WASHINGTON — A critical decision about China tariffs is looming, and Ron Vara, Peter Navarro’s hawkish alter ego, has re-emerged to share some thoughts on the matter.
President Trump must decide within days whether to proceed with the next round of tariffs on $160 billion of Chinese goods, which are slated to go into effect on Sunday. Mr. Navarro, a senior trade adviser to Mr. Trump and a China skeptic, has cast doubt on the willingness of Beijing to meaningfully overhaul its trade practices and has advocated the tariffs as a tool to force China to change its behavior.
He’s not the only one making that point. To illustrate those concerns, Mr. Navarro harnessed his literary muse, Ron Vara, in a memo that is circulating in Washington. Sent from an email address purportedly belonging to Ron Vara, the memo highlights public commentary in favor of keeping the pressure on China with more tariffs.
“Much debate going on,” Ron Vara wrote, referring to the decision about whether to roll back or double down on China tariffs. “Here’s one side that has not been in focus. Thoughts?”
Ron Vara is the fictional character that Mr. Navarro created and cited as an expert more than a dozen times in five of his 13 books, where he offered searing critiques of China. Mr. Navarro’s use of the fabricated source emerged in October after an Australian scholar reviewed all of Mr. Navarro’s writing and discovered that one of his sources was imaginary.
Mr. Navarro confirmed the authenticity of the memo. It is not clear how widely it was distributed.
“On a daily basis, I speak to, or correspond with, people that I respect, and don’t necessarily agree with, to receive their thoughts on issues critical to American workers and the American people,” Mr. Navarro said. “This kind of active dialogue makes for the best possible decisions.”
He added: “Such a free exchange of ideas is essential to the success of an administration that is simultaneously putting up the best economic numbers in a half century and achieving success after success on the trade front.” He described a new trade deal with Canada and Mexico that is on track to become law as “just the latest big win.”
The memo does not show Mr. Navarro formally endorsing any views, but it lives up to his reputation for seeking to force deep structural changes to China’s economy through tariffs. It outlines the “keep tariffs argument,” which accuses China of stepping up American farm purchases of pork and soybeans only because of its domestic swine fever outbreak. And he claims that recent changes to Chinese law run counter to promises by the country’s officials to protect American intellectual property.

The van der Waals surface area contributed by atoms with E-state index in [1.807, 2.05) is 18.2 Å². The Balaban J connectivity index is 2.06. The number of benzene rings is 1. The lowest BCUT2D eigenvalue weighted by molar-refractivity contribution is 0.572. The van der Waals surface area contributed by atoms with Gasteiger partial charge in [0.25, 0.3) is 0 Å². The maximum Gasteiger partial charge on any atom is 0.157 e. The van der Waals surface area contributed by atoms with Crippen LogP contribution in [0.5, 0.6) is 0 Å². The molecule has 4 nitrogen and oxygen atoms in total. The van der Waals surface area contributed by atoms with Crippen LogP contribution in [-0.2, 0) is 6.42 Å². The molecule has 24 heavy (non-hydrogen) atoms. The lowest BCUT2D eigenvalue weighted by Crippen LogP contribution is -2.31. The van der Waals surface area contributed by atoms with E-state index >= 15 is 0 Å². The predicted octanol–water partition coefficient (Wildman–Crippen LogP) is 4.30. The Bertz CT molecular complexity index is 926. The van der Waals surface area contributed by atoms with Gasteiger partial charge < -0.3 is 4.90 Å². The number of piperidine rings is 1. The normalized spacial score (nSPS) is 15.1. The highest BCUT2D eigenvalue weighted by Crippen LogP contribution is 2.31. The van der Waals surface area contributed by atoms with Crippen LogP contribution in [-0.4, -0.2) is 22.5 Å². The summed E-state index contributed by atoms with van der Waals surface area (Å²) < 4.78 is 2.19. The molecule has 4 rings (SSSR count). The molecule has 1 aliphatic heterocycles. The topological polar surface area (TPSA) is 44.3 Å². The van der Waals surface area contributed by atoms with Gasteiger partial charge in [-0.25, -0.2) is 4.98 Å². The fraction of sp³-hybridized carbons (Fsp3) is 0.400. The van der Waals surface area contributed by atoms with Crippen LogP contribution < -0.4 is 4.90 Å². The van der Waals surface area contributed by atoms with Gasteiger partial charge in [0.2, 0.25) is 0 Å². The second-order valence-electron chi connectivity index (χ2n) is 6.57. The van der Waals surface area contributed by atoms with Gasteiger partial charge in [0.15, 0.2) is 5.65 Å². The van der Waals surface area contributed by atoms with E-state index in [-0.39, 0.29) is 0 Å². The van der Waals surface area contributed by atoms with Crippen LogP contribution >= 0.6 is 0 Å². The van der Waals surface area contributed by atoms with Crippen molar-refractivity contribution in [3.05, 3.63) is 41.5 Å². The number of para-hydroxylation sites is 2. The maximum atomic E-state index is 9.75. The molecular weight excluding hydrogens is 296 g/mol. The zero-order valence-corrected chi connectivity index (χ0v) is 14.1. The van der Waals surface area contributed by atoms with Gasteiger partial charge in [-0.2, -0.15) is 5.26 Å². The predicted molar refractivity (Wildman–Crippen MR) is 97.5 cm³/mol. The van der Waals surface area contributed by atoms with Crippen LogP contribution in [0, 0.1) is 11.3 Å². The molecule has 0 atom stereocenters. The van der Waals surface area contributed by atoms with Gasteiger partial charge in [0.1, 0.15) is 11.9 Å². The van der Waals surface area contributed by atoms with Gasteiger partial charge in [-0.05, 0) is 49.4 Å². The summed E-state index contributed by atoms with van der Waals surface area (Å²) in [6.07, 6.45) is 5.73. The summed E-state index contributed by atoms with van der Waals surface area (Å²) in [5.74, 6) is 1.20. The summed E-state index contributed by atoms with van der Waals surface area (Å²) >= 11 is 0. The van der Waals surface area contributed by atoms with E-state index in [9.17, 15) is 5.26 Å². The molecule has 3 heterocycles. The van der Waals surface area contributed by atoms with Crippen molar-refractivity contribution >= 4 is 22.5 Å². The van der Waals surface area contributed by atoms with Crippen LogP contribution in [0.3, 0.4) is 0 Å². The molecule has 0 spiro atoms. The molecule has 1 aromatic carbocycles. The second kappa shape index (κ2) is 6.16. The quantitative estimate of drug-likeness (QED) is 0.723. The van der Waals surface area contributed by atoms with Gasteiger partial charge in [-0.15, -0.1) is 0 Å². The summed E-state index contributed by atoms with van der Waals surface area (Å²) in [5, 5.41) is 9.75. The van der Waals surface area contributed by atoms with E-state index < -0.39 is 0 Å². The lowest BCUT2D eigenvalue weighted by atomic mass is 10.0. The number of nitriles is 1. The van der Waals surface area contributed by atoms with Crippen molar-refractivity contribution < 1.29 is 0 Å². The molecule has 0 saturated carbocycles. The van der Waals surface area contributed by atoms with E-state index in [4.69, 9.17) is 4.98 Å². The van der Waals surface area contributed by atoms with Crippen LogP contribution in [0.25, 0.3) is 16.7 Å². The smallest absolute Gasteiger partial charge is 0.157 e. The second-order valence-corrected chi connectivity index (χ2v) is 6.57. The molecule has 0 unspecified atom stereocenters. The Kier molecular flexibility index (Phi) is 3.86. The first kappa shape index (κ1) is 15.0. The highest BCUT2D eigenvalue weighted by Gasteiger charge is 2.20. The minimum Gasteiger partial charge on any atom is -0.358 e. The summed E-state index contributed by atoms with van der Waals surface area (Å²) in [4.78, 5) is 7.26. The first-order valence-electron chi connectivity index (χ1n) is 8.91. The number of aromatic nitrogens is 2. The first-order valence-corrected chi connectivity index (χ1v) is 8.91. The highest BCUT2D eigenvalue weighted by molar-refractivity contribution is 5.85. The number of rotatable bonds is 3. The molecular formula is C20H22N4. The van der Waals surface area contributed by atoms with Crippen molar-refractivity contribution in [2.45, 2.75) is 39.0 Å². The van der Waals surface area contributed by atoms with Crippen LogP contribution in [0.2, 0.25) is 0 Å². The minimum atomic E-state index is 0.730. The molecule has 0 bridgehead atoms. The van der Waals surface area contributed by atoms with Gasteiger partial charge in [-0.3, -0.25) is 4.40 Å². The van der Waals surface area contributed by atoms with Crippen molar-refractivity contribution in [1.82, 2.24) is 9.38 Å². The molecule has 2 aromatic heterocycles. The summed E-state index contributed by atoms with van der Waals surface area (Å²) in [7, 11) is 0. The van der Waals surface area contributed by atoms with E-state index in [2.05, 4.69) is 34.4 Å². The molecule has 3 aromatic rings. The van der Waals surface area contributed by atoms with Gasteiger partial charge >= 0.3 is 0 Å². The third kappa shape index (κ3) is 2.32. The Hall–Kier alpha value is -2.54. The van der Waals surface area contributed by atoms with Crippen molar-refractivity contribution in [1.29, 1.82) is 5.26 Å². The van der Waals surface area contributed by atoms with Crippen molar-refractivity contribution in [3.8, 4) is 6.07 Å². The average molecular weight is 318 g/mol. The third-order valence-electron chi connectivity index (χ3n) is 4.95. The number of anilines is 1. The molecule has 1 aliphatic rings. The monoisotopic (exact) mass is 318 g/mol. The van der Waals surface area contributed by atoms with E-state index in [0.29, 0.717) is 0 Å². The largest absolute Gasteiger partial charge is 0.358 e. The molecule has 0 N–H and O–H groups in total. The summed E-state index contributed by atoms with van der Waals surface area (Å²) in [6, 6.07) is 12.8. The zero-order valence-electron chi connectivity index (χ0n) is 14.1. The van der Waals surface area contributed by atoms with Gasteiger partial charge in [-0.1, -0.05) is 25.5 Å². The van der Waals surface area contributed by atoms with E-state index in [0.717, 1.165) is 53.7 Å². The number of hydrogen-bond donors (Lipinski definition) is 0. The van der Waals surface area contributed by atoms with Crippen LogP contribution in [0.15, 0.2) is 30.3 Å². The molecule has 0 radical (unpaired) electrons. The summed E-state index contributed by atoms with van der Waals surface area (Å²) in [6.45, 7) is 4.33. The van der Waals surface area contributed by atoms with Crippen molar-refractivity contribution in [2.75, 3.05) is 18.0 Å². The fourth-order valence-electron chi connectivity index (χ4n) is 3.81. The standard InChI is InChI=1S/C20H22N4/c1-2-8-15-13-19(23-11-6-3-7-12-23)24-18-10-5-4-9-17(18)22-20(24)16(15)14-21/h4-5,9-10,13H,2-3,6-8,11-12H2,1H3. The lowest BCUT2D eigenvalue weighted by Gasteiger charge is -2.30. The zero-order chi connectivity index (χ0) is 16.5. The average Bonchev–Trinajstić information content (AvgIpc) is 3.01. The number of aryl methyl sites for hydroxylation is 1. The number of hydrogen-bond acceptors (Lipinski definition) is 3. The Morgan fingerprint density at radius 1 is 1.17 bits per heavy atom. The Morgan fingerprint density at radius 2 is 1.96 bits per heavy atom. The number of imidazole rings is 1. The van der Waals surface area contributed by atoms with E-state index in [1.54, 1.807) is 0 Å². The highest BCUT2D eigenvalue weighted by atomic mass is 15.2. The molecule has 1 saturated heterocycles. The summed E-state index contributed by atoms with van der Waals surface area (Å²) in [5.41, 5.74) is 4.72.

The memo also asserts that Mr. Trump’s tariffs are protecting the United States economy without having any negative effect on growth or the stock market.
And, in a twist on market certainty, it suggests that Mr. Trump could calm jittery investors by publicly backing away from a deal: “Get uncertainty out of the market by announcing NO deal until after the election and ride the tariffs to victory.”
Trump administration officials have been giving mixed signals about the fate of the tariffs and the significance of the Sunday deadline. Mr. Navarro, who has been pushing privately for the most ambitious deal possible, has made few public remarks about the China negotiations in recent weeks.
Amid the jockeying within the Trump administration, officials often try to arrange for television anchors or commentators to convey their views in hopes that Mr. Trump will watch them and be persuaded.
Mr. Navarro’s memo goes on to cite a recent commentary from Jim Cramer, the CNBC host, who made the case that the strength of America’s economy means that it can withstand any drag from a more protracted trade dispute with China.
It also includes an analysis from Lawrence B. Lindsey, who was director of the National Economic Council under President George W. Bush and makes the argument that another round of China tariffs would do minimal harm to the United States. However, Mr. Lindsey’s analysis predicts that both countries could be enticed to settle for a transactional agreement before Christmas that entails China’s purchasing more American farm products in exchange for some tariff relief. That scenario, he writes, would be akin to a “Yuletide Regifting” — where “each side will be giving the other something it wants to get rid of anyway.”
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